Metabolic Chambers

Big Chamber @ VCU
Small Chamber
Small Chamber @ VCU

Our lab consists of two whole-room indirect calorimeters, a.k.a human metabolic chambers (some biologists may refer to them as “human metabolic cages”). These chambers may look similar to regular living rooms, but they are highly precise instruments for measuring metabolic rates, i.e. how many calories you burn.

Such instruments are essential tools for metabolic studies that require overnight stays, environmental control (e.g. ambient temperature, humidity, light and sound), and long duration resting. Dietitians use them to study the effects of food and diet-induced thermogenesis on human metabolism. Endocrinologists and physiologists use them to study the effects of environmental changes and medical interventions on human metabolism. Such studies often require long-term, continuous monitoring with environmental control to capture the response to intervention, and metabolic chambers are perfect tools for this.

The metabolic chambers were constructed and integrated by MEI Research (Edina, MN), are located in the North Hospital on the medical campus of Virginia Commonwealth University (VCU). One chamber is the size of a living room (3m x 4m x 2.4m, “big chamber”) and can house a treadmill, a bike, a small desk, a toilet, and a wash basin at the same time. The other chamber is smaller (1.2 x 2.1 x 2.3 m, “small chamber”), with its volume further reduced by fitting in a set of bed boxes and a mattress, for a faster and more accurate response in energy expenditure readings. Both chambers are sealed and maintain positive pressure during data collection. Blood ports are also installed in the glass doors for in vivo blood sampling without the subject leaving the chamber. The chambers also have climate control, with an air conditioning (HVAC) system utilizing chilled water pipelines and electric heating coils, equipping the chambers for temperature-sensitive metabolic studies.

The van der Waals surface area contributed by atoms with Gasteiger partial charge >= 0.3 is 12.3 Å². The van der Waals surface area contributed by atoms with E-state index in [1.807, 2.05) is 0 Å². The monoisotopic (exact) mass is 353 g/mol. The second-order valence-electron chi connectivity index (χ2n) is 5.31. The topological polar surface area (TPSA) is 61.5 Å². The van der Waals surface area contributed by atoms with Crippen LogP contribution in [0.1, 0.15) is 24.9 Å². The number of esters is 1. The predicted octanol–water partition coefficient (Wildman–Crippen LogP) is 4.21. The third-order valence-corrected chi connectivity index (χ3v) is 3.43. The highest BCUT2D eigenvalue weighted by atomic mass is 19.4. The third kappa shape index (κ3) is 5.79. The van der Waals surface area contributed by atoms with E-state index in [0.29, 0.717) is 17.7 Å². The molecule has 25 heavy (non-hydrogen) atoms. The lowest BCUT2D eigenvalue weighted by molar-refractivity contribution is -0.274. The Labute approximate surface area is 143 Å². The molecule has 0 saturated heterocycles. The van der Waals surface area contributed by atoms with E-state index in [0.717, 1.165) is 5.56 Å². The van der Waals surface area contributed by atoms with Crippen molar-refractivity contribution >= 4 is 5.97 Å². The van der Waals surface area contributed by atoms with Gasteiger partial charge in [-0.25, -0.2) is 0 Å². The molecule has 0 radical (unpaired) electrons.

Each calorimeter, used together with wearable sensors, provides continuous monitoring of physiological parameters (e.g. energy expenditure, electrocardiography, electromyography, skin temperature, core body temperature, and fine-grained motion) with high accuracy and precision. Examples of recent trials using this instrument range from studying the acute effects of a new thyroid hormone formulation to probing an underlying mechanism in cancer cachexia.

Currently, according to partial data, there are less than 50 such systems around the world, and less than 20 in the United States. The majority of the medical studies still use metabolic carts to measure metabolic rates instead of the metabolic chambers. However, metabolic carts are not suitable for metabolic studies that involve a prolonged time or more intricate activities.